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Tuesday, January 27, 2004

Hello, New Hampshire. Are you glad it's over? Do you want your TV programs back? Are you tired of hearing about polls and momentum and image and "message" and the other fluff of electoral politics? Were you able to figure out if there's any real difference among the candidates on the issues that really matter? (Other than Lieberman on one end and Kucinich on the other, that is.)

Like everything else about modern U.S. politics, election results are all about perception. Well, I guess you can't say that about the actual final election itself (or can you, Florida 2000?), but it's certainly true of presidential primaries. A win can be a loss, and a loss can be a win.

It changes every week, though, especially during this early period of the campaign. It's tempting to say that in John Kerry's case, a win in New Hampshire is a win. He was way behind Howard Dean in the polls just a few weeks ago, and he won by a wide margin.

Not as wide a margin as some the late polling predicted, though. So is it a win or a loss? It's sort of like the Oscar race. The front-runner now might not even finish. At least with the Oscars, we only have to wait a month. This primary thing, unless somebody wins three or four weeks in a row (and right now Kerry is the only one with a shot), could drag on.

Kerry now has the advantage of being the front-runner and hearing his name first in newscasts and seeing his picture on magazine covers. Dean has a more subtle advantage of being the former front-runner who says he's still optimistic and he won't slow down or change his message or back off from telling the truth as he sees it. There's something commendable about that, too.

If the perception among Democratic voters is that Kerry can beat Bush, he'll probably keep the momentum he gained in Iowa and tonight. On the other hand, it's not easy being the front runner. Everybody wants a piece of you. Too many people want you to fail. The microscope is unforgiving, unless you're Bill Clinton. And there's no Clinton, Bill or otherwise, in this campaign.

23 January 2004

Clouds, trees, utility poles.

There are some very good men in the race for the Democratic presidential nomination. (No women, alas.) I just hope they don't all do each other in, so that there's nobody left standing at the end but Fortinbras.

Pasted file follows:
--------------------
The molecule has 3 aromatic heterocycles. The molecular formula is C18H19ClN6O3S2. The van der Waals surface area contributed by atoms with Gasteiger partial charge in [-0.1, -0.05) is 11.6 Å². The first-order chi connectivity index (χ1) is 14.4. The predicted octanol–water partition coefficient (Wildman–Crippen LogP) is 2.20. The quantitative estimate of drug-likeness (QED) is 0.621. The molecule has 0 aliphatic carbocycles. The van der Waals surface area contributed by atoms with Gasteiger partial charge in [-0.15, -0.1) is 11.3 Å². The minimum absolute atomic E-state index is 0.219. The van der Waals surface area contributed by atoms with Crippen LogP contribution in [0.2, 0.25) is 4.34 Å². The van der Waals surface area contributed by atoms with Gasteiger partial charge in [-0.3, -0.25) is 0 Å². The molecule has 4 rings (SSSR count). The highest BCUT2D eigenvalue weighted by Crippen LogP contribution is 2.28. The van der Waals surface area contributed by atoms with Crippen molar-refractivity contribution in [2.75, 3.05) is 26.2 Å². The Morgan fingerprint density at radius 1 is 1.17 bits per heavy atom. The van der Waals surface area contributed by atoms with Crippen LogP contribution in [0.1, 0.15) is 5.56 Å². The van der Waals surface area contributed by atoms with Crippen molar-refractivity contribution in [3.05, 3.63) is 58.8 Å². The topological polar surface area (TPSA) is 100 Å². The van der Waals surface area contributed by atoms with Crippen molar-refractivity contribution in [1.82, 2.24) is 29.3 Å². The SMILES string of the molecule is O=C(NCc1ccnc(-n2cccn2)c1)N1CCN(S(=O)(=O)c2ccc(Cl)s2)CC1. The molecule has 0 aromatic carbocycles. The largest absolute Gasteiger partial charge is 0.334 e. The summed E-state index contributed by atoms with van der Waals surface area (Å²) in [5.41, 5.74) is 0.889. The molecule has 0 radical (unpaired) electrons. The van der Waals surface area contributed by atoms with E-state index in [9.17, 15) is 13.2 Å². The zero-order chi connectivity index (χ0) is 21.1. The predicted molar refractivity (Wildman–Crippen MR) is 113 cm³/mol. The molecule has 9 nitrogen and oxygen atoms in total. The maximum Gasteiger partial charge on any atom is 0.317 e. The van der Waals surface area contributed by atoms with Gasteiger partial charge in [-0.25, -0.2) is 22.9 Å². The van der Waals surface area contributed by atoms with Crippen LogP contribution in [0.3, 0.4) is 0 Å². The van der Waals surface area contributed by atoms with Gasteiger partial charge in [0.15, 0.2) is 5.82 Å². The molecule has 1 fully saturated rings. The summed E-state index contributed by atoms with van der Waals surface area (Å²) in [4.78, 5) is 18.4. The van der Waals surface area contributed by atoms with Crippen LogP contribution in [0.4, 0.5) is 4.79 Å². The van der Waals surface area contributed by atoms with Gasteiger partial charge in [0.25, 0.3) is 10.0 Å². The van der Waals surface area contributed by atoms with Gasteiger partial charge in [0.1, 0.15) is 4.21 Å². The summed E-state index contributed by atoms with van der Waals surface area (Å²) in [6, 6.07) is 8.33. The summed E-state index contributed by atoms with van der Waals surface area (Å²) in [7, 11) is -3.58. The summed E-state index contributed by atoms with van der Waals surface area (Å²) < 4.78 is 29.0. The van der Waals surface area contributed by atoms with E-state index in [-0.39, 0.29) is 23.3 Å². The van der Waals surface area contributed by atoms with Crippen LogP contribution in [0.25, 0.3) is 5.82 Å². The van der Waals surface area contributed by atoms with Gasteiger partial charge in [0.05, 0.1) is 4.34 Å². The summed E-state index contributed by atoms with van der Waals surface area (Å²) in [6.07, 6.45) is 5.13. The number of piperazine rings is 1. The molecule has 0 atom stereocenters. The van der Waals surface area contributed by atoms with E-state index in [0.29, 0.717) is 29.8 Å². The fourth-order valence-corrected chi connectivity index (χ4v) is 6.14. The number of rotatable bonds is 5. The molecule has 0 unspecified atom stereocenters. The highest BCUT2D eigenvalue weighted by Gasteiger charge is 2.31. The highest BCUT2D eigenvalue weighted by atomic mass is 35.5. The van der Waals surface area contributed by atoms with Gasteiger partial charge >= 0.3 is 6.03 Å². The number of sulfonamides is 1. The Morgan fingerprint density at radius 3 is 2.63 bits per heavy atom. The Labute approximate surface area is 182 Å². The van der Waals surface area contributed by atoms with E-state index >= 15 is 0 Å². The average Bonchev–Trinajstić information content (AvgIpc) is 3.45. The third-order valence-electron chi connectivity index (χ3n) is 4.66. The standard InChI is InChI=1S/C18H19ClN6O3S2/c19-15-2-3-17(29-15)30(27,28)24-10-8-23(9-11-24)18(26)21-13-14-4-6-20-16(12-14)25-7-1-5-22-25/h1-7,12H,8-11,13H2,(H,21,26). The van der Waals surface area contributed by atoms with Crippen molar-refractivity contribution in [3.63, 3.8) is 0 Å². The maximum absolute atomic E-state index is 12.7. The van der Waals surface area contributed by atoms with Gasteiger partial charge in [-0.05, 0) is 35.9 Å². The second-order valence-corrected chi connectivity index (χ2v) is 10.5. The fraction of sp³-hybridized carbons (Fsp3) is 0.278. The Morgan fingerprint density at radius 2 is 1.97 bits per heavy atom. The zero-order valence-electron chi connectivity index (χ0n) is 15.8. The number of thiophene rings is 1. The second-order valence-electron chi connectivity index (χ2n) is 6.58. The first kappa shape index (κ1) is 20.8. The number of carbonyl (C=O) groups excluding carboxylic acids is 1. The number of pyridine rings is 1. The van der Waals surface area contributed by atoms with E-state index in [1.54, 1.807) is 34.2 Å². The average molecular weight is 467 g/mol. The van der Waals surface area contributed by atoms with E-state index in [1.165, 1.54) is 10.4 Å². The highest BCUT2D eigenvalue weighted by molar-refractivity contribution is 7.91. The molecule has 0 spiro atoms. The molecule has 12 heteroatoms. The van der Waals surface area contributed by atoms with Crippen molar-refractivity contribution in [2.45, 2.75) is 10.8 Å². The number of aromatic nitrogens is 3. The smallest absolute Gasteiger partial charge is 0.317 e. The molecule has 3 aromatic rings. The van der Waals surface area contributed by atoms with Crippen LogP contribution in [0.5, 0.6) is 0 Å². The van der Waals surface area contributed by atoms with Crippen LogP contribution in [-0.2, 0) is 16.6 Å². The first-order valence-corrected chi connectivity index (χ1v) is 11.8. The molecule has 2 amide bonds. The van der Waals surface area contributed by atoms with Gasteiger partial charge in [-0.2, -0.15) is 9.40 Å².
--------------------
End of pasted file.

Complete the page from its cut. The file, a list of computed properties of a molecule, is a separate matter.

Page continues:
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As for the Oscars, of all the nominated films, I've seen exactly three. One of them is A Mighty Wind, which is nominated for the song "A Kiss at the End of the Rainbow." Another is Whale Rider, for which its young star Keisha Castle-Hughes is a best actress nominee. The third is Finding Nemo, which has a fair chance of winning something. I'm ashamed to say I have a lot of catching up to do. I was in a much better position to make predictions last year at this time. (On the other hand, there are strong front-runners in all the major categories, as far as I can tell. We'll see how "momentum" holds in those cases.)

Recent recommendations can always be found on the links page.

One year ago: Checks and Balances
"He took advantage of the situation by making it easier for his government to silence unpopular opinion and ignore the rights of individuals."

Two years ago: Shriveled
"Now I'm taking up half the couch, and if I don't get my furnace fixed tomorrow as promised, I'll probably slide down between the cushions with the stale popcorn and the rusty old pennies."

Three years ago: Fixing a Hole
"So really, don't bother. Keep doing what you're doing. Whatever, it's no skin off."

Four years ago: Welcome to My New Home
"As imperfect a man as Clinton is, he has brought people into government who have improved how it looks and how it relates to those of us who believe in one human race."

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Nobody's right if everybody's wrong.